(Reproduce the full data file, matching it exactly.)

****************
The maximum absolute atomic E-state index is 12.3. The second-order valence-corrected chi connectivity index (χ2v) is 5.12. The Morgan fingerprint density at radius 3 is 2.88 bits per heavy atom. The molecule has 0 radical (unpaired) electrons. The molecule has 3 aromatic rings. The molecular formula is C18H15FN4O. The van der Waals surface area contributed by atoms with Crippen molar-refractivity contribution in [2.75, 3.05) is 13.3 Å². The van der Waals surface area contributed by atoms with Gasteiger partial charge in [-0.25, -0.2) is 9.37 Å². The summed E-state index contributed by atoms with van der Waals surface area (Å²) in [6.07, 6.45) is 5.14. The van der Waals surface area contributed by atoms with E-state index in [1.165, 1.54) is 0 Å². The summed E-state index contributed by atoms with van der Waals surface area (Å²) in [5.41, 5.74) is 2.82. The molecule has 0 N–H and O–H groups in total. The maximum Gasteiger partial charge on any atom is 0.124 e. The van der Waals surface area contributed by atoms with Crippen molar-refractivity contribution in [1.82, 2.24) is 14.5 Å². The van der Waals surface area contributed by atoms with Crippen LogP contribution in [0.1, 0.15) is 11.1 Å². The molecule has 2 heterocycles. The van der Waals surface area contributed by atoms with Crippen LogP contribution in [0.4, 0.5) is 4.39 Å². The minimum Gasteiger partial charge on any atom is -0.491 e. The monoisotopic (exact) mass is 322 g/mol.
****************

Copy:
The maximum absolute atomic E-state index is 12.3. The second-order valence-corrected chi connectivity index (χ2v) is 5.12. The Morgan fingerprint density at radius 3 is 2.88 bits per heavy atom. The molecule has 0 radical (unpaired) electrons. The molecule has 3 aromatic rings. The molecular formula is C18H15FN4O. The van der Waals surface area contributed by atoms with Crippen molar-refractivity contribution in [2.75, 3.05) is 13.3 Å². The van der Waals surface area contributed by atoms with Gasteiger partial charge in [-0.25, -0.2) is 9.37 Å². The summed E-state index contributed by atoms with van der Waals surface area (Å²) in [6.07, 6.45) is 5.14. The van der Waals surface area contributed by atoms with E-state index in [1.165, 1.54) is 0 Å². The summed E-state index contributed by atoms with van der Waals surface area (Å²) in [5.41, 5.74) is 2.82. The molecule has 0 N–H and O–H groups in total. The maximum Gasteiger partial charge on any atom is 0.124 e. The van der Waals surface area contributed by atoms with Crippen molar-refractivity contribution in [1.82, 2.24) is 14.5 Å². The van der Waals surface area contributed by atoms with Crippen LogP contribution in [0.1, 0.15) is 11.1 Å². The molecule has 2 heterocycles. The van der Waals surface area contributed by atoms with Crippen LogP contribution in [0.4, 0.5) is 4.39 Å². The minimum Gasteiger partial charge on any atom is -0.491 e. The monoisotopic (exact) mass is 322 g/mol.